Leave it to the Japanese to create some of the most unusual and bizarre games ever created. Katamari Damacy is unusual in it's appearance, and yet very simple in concept: create the biggest ball of crap possible. The "King Of The Cosmos" went on some sort of drunken bender and destroyed some of the stars in the sky. Rather than take responisbility for his actions, he sends his son, The Prince, to fix the problem. And how to you fix the problem of no stars in the sky? Roll up a lot of junk on the Earth and make stars out of them! Yay!
Much of Katamari's brilliance comes from it's presentation and simplicity. It's a very inviting game for everyone to play. In fact, I think this is one of the few games I've ever played that hasn't caused me to yell at the screen. The gameplay involves creating a ball of a certain diameter within a given amount of time. The way this is done is by using the two analog sticks to roll the ball and collect items. While using two sticks seem unsual, especially when a game like Super Monkey Ball only needs one, control is pretty fluid and easy to get use to. There really isn't much that's complicated, so within 10 minutes, anyone can learn to play this game.
The gameplay is almost the ideal embodiment of what a video game should be. The game has a very simple goal in mind: collect items. It doesn't have multi-layered goals or a long winded story. Katamari Damacy really takes gaming back to how it was in the 2-D era: something simple, addictive and fun. Granted, I know there are some people out there who think this game is only for kids, or lacks depth of other titles on the console, but you'd be wrong if you played this game. How could you not see rolling up children, cats, cars, and so many objects as fun? There's a bit of a demented edge to the game, knowing that you're rolling up people and animals to become flaming balls of gas. Then there's the cinematics, which are just plain-ass bizarre, but also pretty funny.
If there's one thing Katamari really does well, is provide a sense of scale. When you begin the first few stages, you'll roll up small items and objects around the house, and you may see a little growth. But in the later stages, notably "Make The Moon", you start out as something only as large as a chicken, but end the stage rolling up buildings, mountains and clouds. It's pretty cool to see your ball of crap go from something small and hardly threatening, to something of a gigantic colossal wrecking ball of terror. And sure, you can stop at the minimum goal for the stage, but this is a game that you want to repeat stages in, to try and get a larger ball, or reach the prescribed goal faster.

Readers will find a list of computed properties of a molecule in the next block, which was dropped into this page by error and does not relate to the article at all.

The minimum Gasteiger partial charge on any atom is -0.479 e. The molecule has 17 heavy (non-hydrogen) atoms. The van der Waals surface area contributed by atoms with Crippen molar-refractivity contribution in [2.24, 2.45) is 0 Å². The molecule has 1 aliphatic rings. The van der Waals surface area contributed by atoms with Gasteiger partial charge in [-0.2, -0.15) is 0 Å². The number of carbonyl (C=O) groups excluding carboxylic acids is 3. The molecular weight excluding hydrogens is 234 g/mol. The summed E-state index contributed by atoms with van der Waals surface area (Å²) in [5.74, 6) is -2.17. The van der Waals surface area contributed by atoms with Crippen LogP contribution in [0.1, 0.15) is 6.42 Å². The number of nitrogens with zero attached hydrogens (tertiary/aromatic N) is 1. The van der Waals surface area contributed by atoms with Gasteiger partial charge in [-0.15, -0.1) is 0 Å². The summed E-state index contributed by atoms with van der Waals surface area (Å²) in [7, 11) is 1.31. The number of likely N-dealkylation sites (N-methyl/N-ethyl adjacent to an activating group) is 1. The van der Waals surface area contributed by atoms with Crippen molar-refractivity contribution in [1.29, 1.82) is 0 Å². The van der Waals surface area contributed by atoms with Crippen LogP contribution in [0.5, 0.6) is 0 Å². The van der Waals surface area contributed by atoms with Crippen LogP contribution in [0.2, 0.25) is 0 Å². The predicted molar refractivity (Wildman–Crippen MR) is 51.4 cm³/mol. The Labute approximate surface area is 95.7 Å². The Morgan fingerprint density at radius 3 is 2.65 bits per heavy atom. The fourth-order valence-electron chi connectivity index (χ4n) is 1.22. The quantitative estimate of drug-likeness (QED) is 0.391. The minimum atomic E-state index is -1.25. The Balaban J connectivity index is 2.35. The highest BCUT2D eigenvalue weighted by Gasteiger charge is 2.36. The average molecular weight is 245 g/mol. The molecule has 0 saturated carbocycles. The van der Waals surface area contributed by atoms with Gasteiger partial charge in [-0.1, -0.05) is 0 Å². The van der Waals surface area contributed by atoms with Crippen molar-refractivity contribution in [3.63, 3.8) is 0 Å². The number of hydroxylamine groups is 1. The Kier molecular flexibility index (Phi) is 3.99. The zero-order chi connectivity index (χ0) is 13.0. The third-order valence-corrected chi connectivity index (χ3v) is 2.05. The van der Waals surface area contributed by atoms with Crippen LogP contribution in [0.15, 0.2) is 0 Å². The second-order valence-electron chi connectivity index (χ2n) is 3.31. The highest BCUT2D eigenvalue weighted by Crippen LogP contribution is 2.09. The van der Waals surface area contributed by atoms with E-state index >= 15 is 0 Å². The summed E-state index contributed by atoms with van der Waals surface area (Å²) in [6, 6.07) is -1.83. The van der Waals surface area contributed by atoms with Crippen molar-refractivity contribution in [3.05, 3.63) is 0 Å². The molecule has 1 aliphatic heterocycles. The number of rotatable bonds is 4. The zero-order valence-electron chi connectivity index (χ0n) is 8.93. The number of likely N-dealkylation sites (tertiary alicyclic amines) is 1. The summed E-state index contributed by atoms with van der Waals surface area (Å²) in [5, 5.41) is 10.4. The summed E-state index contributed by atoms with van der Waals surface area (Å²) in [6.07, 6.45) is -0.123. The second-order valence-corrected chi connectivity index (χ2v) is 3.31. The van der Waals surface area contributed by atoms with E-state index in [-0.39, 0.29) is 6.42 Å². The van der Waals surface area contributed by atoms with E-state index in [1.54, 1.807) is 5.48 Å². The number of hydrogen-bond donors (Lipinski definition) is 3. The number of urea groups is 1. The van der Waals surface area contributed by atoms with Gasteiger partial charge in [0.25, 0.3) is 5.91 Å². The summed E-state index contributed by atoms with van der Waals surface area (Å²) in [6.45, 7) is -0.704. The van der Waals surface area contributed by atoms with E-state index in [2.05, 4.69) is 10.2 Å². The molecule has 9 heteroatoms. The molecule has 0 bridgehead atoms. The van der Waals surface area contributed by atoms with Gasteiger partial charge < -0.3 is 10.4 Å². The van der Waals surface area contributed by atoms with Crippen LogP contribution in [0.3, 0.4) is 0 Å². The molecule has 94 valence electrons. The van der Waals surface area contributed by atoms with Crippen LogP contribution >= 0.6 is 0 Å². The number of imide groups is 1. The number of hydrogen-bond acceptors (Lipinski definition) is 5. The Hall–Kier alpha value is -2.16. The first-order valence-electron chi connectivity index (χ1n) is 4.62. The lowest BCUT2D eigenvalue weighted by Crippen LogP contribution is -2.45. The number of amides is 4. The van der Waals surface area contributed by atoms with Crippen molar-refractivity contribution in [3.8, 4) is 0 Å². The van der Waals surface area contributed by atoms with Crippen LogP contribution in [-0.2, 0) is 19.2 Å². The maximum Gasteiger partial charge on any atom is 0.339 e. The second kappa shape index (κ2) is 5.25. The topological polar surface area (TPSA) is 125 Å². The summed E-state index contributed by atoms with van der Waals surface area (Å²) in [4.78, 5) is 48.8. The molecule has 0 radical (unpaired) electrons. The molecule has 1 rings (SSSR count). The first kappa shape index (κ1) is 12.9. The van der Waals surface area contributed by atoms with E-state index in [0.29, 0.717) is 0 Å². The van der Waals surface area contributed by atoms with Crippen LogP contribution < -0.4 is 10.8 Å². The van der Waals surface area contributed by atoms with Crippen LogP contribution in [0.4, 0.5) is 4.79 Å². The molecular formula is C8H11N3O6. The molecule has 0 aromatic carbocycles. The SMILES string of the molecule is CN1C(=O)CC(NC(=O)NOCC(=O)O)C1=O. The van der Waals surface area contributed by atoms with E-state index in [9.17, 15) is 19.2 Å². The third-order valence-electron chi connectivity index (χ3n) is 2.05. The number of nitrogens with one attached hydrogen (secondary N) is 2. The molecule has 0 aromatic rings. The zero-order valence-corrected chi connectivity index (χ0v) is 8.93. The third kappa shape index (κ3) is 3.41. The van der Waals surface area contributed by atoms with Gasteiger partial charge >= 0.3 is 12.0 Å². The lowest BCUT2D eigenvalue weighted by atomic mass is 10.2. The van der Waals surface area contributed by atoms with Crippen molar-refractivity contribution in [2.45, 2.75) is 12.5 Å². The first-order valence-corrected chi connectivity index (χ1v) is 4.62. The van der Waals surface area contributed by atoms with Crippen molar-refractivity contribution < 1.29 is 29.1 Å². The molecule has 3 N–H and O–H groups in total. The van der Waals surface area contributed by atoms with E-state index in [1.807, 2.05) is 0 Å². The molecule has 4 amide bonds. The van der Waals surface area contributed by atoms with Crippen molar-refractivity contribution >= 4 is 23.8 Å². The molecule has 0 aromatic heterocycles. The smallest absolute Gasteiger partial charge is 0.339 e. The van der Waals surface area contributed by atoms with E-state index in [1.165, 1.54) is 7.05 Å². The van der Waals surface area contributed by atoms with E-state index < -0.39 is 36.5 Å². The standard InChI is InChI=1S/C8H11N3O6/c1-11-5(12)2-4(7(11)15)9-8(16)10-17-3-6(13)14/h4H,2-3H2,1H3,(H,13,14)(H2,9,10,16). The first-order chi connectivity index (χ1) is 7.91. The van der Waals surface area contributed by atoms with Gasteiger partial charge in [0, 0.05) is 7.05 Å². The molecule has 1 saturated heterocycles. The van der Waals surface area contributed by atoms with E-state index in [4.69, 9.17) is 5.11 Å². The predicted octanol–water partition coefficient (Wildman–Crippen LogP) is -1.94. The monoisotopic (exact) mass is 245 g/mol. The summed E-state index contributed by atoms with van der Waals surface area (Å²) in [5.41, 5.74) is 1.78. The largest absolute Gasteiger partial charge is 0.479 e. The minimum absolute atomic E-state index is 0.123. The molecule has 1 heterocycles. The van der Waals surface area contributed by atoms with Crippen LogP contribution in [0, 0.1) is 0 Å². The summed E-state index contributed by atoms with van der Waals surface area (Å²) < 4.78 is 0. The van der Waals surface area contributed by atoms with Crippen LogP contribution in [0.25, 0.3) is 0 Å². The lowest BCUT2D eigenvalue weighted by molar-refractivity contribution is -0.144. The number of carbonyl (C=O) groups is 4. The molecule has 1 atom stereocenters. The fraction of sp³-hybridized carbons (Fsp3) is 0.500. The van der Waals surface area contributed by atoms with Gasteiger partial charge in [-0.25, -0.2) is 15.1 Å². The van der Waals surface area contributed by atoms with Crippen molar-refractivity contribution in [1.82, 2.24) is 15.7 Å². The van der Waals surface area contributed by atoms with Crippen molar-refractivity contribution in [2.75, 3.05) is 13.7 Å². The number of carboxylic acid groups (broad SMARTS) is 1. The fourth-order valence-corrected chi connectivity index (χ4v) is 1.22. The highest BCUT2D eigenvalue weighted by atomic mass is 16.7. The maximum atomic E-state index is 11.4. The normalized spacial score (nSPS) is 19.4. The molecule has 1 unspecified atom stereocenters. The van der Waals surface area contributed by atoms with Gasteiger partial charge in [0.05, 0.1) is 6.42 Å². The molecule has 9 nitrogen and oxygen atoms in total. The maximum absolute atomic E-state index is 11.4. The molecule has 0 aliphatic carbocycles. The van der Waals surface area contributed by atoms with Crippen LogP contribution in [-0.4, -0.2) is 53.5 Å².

Visually, Katamari Damacy is extremely simple in it's graphic approach. In a lot of ways, the game looks like a PS1 title, especially the textures. While this would be seen as a huge negative, it's more or less the game's art style. Although I think it would have been better if the developers took a more cel-shaded approach to textures, you do have to make sacrifices for all the objects that are given in a stage. If the textures were detailed and sharp, I'm sure the framerate would chug quite a bit. It's not the best looking game on the PS2, but it certainly has a style that seems charming on it's own merits.
For the audio, Katamari has some great and original music that really does fit the game. Some tracks have a techno theme, while others are almost lounge acts that you would hear in the 50's. But it's some really great stuff, probably some of the best that Namco has done since Ridge Racer Type 4, AND it's memorable. The sound effects are quite funny, especially when you run over people. Some scream, some laugh, and then you have the ones you really need to question. There is not Dolby Surround support, which would have been nice, but there's not heavy distortion to speak of.
Katamari Damacy is a must-own for any PS2 owner looking for something very original. The concept is simple and easy to grasp, but it's also addictive and hard to put down. Yeah, the graphic quality isn't as great as other games on the system, and the game could have been longer, but this is a very solid game that deserves attention, and at a price of only $19.99, this is a tough one to pass up.